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Sunday, 2 January, 2000, 01:01 GMT
Hope for infertile men

Laboratory mice Infertile mice have produced offspring


Scientists have developed an infertility technique that may help some infertile men to father children.

Around half of all human infertility is attributable to male defects, and 70 to 90% of these stem from impaired sperm development.

Researchers from the University of Pennsylvania, whose research is published in the journal Nature Medicine, have developed a way to generate viable sperm cells using a technique called germ cell transplantation.

The technique has been successfully tested in mice.

The researchers transplanted germ, or immature, cells from infertile mice into the testes of mice that produced fully functioning sperm.

This transfer restored fertility and resulted in offspring carrying the genetic makeup of the infertile donor males.



Cancer implication

In an accompanying editorial, Edinburgh-based fertility experts Dr Howard Cooke and Dr Philippa Saunders say the findings of the study could potentially help childhood cancer survivors to become fathers.

It is expected that by the year 2010 childhood cancer survivors will make up 0.25% of the adult population.

However, many cancer treatments can cause damage to the body's genetic material, leading to infertility.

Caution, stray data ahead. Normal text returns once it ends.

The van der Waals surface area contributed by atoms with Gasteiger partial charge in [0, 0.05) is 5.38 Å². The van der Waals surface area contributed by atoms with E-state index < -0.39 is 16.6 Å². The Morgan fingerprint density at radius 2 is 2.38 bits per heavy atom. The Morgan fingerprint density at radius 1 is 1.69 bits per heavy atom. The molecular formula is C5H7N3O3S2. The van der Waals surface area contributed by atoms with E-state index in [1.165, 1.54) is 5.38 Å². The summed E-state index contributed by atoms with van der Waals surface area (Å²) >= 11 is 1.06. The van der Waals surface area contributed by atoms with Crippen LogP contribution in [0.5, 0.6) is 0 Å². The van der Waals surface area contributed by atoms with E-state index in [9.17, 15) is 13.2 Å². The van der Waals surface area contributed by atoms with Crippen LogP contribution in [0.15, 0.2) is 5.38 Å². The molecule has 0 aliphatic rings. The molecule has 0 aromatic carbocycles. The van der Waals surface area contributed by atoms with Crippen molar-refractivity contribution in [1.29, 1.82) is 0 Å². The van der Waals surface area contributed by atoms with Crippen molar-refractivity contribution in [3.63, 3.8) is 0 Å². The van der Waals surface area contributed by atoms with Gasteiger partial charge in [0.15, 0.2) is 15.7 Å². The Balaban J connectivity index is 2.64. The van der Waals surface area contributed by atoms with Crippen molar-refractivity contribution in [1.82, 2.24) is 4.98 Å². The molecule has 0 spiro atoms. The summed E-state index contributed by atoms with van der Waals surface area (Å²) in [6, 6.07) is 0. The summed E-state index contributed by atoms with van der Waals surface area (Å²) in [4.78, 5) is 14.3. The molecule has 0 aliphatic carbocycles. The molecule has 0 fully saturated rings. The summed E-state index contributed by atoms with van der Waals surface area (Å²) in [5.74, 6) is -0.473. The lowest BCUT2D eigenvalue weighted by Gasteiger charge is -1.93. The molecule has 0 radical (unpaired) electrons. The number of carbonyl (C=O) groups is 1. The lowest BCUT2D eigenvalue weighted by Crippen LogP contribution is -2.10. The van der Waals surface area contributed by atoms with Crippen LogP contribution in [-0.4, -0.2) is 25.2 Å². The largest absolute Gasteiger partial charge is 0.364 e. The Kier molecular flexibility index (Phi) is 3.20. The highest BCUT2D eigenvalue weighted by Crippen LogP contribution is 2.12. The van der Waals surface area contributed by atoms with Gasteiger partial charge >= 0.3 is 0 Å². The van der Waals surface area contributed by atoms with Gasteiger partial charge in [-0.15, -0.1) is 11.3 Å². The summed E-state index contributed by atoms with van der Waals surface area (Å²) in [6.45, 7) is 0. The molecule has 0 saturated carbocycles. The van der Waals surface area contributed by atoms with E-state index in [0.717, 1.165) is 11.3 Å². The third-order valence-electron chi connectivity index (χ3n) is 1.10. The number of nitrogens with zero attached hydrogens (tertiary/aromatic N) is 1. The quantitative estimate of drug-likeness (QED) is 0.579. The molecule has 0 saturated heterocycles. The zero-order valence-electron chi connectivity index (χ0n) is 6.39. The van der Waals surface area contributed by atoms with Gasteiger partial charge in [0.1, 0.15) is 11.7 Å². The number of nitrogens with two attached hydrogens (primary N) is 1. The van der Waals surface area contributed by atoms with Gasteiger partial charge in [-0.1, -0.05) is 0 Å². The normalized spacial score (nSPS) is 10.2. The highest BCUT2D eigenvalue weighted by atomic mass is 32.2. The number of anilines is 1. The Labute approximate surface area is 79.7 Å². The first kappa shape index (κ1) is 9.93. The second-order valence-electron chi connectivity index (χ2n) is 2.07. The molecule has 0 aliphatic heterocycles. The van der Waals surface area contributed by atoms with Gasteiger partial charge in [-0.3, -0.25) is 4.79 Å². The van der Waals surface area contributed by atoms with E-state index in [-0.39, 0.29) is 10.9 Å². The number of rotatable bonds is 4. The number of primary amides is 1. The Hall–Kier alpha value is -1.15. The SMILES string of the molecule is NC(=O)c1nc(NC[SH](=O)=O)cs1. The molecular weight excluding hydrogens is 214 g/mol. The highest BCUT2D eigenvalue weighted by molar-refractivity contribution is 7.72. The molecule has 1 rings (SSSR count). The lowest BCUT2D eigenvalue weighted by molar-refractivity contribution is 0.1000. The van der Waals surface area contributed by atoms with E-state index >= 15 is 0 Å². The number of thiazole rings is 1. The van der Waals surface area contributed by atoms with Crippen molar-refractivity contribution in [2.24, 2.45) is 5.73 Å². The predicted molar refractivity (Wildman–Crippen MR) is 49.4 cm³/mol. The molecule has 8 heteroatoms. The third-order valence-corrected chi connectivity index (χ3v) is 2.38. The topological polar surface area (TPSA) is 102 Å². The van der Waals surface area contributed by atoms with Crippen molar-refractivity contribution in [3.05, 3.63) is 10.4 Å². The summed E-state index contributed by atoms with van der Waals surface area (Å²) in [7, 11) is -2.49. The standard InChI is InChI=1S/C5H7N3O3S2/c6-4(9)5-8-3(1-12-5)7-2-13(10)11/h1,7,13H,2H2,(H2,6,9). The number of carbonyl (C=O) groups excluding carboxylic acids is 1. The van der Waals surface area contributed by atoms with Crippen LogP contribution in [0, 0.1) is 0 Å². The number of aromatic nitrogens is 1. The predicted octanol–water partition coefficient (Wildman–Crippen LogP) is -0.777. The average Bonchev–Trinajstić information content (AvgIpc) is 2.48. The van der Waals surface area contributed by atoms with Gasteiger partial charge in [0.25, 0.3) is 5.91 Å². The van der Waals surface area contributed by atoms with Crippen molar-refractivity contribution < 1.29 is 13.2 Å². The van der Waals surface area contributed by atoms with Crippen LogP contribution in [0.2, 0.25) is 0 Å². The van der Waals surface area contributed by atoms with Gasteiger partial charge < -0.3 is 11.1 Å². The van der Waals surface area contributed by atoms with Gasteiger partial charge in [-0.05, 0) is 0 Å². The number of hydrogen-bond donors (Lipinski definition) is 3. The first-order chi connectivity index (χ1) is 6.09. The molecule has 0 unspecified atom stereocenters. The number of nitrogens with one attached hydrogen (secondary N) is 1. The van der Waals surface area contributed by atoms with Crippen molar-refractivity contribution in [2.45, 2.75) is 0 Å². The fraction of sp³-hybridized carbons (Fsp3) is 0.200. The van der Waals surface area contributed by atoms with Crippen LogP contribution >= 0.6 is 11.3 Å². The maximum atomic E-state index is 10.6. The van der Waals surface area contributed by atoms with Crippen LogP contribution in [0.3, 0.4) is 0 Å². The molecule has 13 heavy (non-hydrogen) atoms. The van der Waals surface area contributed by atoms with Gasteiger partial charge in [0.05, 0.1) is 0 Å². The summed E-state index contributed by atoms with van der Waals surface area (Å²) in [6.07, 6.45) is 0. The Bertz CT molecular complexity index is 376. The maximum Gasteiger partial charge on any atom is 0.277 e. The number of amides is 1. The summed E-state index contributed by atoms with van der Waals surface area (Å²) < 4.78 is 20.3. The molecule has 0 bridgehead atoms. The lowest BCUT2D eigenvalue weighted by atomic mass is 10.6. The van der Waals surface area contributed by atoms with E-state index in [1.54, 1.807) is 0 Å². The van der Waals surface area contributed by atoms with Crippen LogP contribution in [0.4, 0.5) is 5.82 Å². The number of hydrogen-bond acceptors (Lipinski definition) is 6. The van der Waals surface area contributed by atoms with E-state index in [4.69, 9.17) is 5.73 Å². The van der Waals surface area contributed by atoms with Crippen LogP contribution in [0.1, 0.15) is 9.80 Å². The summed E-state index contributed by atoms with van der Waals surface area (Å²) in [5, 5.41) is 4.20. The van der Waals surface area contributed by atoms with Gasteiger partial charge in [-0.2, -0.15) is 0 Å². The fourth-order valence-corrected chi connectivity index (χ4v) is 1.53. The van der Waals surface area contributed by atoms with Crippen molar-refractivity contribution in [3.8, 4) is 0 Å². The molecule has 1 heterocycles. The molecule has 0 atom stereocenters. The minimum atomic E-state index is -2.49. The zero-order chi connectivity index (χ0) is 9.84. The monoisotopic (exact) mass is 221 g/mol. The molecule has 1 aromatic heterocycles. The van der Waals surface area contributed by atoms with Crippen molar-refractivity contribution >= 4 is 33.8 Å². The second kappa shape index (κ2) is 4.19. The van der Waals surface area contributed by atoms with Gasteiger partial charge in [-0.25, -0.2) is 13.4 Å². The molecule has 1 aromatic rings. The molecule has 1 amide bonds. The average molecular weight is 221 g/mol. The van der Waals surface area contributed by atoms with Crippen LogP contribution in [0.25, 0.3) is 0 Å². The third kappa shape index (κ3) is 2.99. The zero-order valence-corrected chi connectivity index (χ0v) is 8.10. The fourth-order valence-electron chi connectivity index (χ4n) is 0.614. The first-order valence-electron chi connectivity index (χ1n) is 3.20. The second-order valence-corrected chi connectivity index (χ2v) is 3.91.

Adult sperm can be frozen and stored for use in IVF and other fertility techniques

But, at present, doctors are not able to preserve children's sperm cells in a way that will make them useful later in life.

However, the new study shows that sperm cells retain the potential to function effectively despite being placed in a defective environment.

Therefore it raises the possibility of successfully preserving immature sperm cells and successfully reintroducing them into the testicles following cancer treatment.



Dr Cooke and Dr Saunders also argue that the research opens up the possibility of a new way to correct genetic faults. However, they warn that such a use would be fraught with ethical difficulties
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See also:
13 Jan 99 |  Health
Natural pregnancies for 'infertile' couples
30 Mar 99 |  Health
Fertility technique 'may cause genetic defects'
18 Feb 99 |  Health
IVF advances on the way

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